Tina J. Park is a research fellow at the NATO Defense College in Rome and the executive director of the Canadian Centre for the Responsibility to Protect
Kim Jong-un’s New Year’s Day address, broadcast live to audiences on both sides of the 38th parallel, was full of hopeful and conciliatory messages about domestic economic development, peace and normalizing relations with the United States. The word “economy” dominated, replacing hysterical bluffs about nuclear arsenals of years past. In a carefully orchestrated Western-style library sitting on a couch, Mr. Kim called for prosperity, progress and cultural enlightenment. Nothing suggested that he was the dictator of one of the most oppressive countries in the world.
Against the backdrop of the chaotic, mercurial and capricious tone of U.S. foreign policy, the relationship between U.S. President Donald Trump and Mr. Kim progressed from the language of “fire and fury” to a historic summit in Singapore and then “falling in love.” Now, both leaders are publicly anticipating another summit this year. Strange bedfellows, indeed.
This year will see a crucial test for real progress on taming North Korea. Success, a durable peace on the Korean Peninsula, will depend on careful economic planning – for example, on a new joint railway project.
Much of the unlikely progress was engineered by South Korean President Moon Jae-In, who made North Korea his top priority, even at the risk of losing popularity with some conservative voters at home. Yet, the situation on the ground is not as rosy as it appears to be, both on the Korean Peninsula and the broader Asia-Pacific region. In South Korea, the unemployment rate and economic stagnation pose serious challenges to Mr. Moon’s presidency.
The political situation in the Asia-Pacific region is getting more and more volatile. Nuclear weapons aside, geopolitical power dynamics are changing rapidly. Technological advancements such as drones, artificial intelligence and cyberwarfare are also changing the paradigms of power. At the recent Canada-Korea Forum in Seoul, participants grappled with an old adage – “it is the back of the shrimp that gets broken in the quarrel between whales.”
It is a telling analogy for a peninsula whose existence, at the centre of Northeast Asia, has always been affected by the whims of Russia, China, Japan and the United States. Caught between Washington and Beijing, Seoul finds itself in the uncomfortable position of having to balance its political and economic interests.
The Trump administration has made it clear that the United States is no longer interested in heavily subsidizing costs for the defence of South Korea, a move that throws a lot of cold water on the traditional alliance. Reduction of American troops on the Korean Peninsula, stopping joint military exercises and renegotiating the terms of U.S. financial support for South Korea are all in the interest of China and Russia, even if these requests are coming from Pyongyang.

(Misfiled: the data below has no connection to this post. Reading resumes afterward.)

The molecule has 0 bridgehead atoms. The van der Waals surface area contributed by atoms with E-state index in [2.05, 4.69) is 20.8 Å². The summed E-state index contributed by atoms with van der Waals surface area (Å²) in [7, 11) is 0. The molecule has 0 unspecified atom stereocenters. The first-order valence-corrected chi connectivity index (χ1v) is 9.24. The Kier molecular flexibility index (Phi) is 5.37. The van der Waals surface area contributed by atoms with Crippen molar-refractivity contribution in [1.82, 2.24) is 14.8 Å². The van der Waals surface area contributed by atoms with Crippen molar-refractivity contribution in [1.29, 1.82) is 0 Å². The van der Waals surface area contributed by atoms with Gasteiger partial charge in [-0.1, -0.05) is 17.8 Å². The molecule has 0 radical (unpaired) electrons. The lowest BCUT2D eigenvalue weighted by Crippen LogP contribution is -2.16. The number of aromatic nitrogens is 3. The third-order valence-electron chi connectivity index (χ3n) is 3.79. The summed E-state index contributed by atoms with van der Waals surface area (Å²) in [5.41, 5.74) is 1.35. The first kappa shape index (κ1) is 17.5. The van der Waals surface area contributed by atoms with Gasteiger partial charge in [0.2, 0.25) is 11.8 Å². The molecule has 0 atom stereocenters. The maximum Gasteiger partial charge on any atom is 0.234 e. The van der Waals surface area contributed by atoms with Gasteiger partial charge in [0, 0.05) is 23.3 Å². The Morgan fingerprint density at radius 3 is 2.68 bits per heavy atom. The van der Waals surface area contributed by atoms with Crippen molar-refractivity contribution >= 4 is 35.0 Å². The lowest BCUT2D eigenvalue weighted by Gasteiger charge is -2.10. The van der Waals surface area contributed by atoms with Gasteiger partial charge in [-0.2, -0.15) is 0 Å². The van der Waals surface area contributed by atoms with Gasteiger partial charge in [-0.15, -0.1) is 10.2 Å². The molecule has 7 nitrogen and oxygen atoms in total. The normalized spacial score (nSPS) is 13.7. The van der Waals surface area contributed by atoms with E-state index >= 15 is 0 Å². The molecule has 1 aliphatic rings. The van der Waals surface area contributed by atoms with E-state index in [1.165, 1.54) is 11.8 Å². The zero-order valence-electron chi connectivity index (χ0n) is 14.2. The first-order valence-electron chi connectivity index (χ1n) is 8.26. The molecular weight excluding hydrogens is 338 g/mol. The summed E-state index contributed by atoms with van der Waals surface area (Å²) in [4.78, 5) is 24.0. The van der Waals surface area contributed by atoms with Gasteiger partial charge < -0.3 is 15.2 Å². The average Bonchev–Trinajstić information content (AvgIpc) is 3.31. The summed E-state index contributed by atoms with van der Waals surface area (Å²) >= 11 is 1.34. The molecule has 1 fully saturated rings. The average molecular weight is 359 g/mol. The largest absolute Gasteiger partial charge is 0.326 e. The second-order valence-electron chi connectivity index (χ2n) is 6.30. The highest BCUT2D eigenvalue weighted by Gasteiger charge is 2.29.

Meanwhile, Japan has been reinvesting in its defence capabilities, using growing security threats from Pyongyang as an excuse.
The decline of American influence and strategy in the Asia-Pacific region puts Seoul at great peril. Regional history is clear: multi-power presence stabilizes, while creating a vacuum does the opposite. The ultimate carrot for Mr. Kim and the key to denuclearization on the Korean Peninsula lies with tackling the root causes of North Korea’s economic insecurity. For the last few decades, we have seen the failure of politicizing the North Korean challenge.
Sir John A. Macdonald’s Canadian Pacific Railway was key to connecting Canada from coast to coast; the joint railway project between the two Koreas holds great potential for connecting the hearts and minds of ordinary people, and bringing Pyongyang out of its seclusion from the global market system.
There’s also the need to address the dire human-rights situation in North Korea, where millions of people are dying from hunger and malnutrition, and crimes against humanity are being committed every day. The humanitarian situation in North Korea poses real challenges to our universal values for human equality.
The multitude of challenges in North Korea requires a coherent long-term strategy. There is no clear blueprint to denuclearization and peace on the Korean Peninsula. But our task is to focus on what really matters, especially for the lives of 75 million Koreans whose lives have been paralyzed by the war that never really ended in 1953.
The railway project connecting two Koreas, with infrastructure development, food and hospital supplies delivery, and enabling the movement of people across the borders, will only be the beginning – but it will shape the sinews of a lasting peace.